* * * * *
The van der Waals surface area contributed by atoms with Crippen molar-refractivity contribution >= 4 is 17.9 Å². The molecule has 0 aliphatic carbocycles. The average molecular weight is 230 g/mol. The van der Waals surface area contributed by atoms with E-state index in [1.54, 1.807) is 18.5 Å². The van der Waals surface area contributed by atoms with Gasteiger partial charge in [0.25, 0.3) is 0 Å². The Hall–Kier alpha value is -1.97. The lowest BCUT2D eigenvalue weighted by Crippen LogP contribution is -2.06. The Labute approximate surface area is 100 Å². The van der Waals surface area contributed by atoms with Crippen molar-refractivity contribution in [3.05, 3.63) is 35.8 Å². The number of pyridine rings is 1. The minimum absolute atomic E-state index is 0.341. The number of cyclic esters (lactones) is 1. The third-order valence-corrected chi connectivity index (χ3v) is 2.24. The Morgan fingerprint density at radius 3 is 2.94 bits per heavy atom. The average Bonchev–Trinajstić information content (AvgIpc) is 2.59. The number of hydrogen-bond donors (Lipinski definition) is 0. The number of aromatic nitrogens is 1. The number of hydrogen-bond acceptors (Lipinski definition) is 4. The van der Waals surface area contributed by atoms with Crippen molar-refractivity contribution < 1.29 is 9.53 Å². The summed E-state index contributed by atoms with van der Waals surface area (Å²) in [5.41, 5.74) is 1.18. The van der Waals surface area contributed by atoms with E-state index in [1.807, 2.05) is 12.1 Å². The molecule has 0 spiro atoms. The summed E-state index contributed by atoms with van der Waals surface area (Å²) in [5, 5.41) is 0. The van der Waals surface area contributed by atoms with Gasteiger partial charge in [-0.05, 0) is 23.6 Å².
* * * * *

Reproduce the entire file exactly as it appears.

The van der Waals surface area contributed by atoms with Crippen molar-refractivity contribution >= 4 is 17.9 Å². The molecule has 0 aliphatic carbocycles. The average molecular weight is 230 g/mol. The van der Waals surface area contributed by atoms with E-state index in [1.54, 1.807) is 18.5 Å². The van der Waals surface area contributed by atoms with Gasteiger partial charge in [0.25, 0.3) is 0 Å². The Hall–Kier alpha value is -1.97. The lowest BCUT2D eigenvalue weighted by Crippen LogP contribution is -2.06. The Labute approximate surface area is 100 Å². The van der Waals surface area contributed by atoms with Crippen molar-refractivity contribution in [3.05, 3.63) is 35.8 Å². The number of pyridine rings is 1. The minimum absolute atomic E-state index is 0.341. The number of cyclic esters (lactones) is 1. The third-order valence-corrected chi connectivity index (χ3v) is 2.24. The Morgan fingerprint density at radius 3 is 2.94 bits per heavy atom. The average Bonchev–Trinajstić information content (AvgIpc) is 2.59. The number of hydrogen-bond donors (Lipinski definition) is 0. The number of aromatic nitrogens is 1. The number of hydrogen-bond acceptors (Lipinski definition) is 4. The van der Waals surface area contributed by atoms with Crippen molar-refractivity contribution < 1.29 is 9.53 Å². The summed E-state index contributed by atoms with van der Waals surface area (Å²) in [5.41, 5.74) is 1.18. The van der Waals surface area contributed by atoms with E-state index in [1.807, 2.05) is 12.1 Å². The molecule has 0 spiro atoms. The summed E-state index contributed by atoms with van der Waals surface area (Å²) in [5, 5.41) is 0. The van der Waals surface area contributed by atoms with Gasteiger partial charge in [-0.05, 0) is 23.6 Å².